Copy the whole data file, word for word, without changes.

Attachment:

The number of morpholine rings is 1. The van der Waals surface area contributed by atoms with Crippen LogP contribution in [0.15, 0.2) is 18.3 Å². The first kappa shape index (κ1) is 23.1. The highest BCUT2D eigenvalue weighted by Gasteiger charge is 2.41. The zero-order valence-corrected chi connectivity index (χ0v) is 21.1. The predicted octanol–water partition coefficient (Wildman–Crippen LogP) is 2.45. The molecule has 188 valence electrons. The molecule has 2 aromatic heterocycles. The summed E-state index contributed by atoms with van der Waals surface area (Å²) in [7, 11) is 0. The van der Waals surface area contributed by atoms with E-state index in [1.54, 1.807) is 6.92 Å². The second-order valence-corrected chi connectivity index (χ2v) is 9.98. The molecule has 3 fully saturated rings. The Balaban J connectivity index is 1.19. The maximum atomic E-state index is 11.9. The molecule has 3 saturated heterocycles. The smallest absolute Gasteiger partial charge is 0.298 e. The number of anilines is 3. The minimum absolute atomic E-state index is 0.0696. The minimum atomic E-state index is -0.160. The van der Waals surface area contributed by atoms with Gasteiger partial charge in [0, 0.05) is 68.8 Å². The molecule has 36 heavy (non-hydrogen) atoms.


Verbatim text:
The number of morpholine rings is 1. The van der Waals surface area contributed by atoms with Crippen LogP contribution in [0.15, 0.2) is 18.3 Å². The first kappa shape index (κ1) is 23.1. The highest BCUT2D eigenvalue weighted by Gasteiger charge is 2.41. The zero-order valence-corrected chi connectivity index (χ0v) is 21.1. The predicted octanol–water partition coefficient (Wildman–Crippen LogP) is 2.45. The molecule has 188 valence electrons. The molecule has 2 aromatic heterocycles. The summed E-state index contributed by atoms with van der Waals surface area (Å²) in [7, 11) is 0. The van der Waals surface area contributed by atoms with E-state index in [1.54, 1.807) is 6.92 Å². The second-order valence-corrected chi connectivity index (χ2v) is 9.98. The molecule has 3 fully saturated rings. The Balaban J connectivity index is 1.19. The maximum atomic E-state index is 11.9. The molecule has 3 saturated heterocycles. The smallest absolute Gasteiger partial charge is 0.298 e. The number of anilines is 3. The minimum absolute atomic E-state index is 0.0696. The minimum atomic E-state index is -0.160. The van der Waals surface area contributed by atoms with Gasteiger partial charge in [0, 0.05) is 68.8 Å². The molecule has 36 heavy (non-hydrogen) atoms.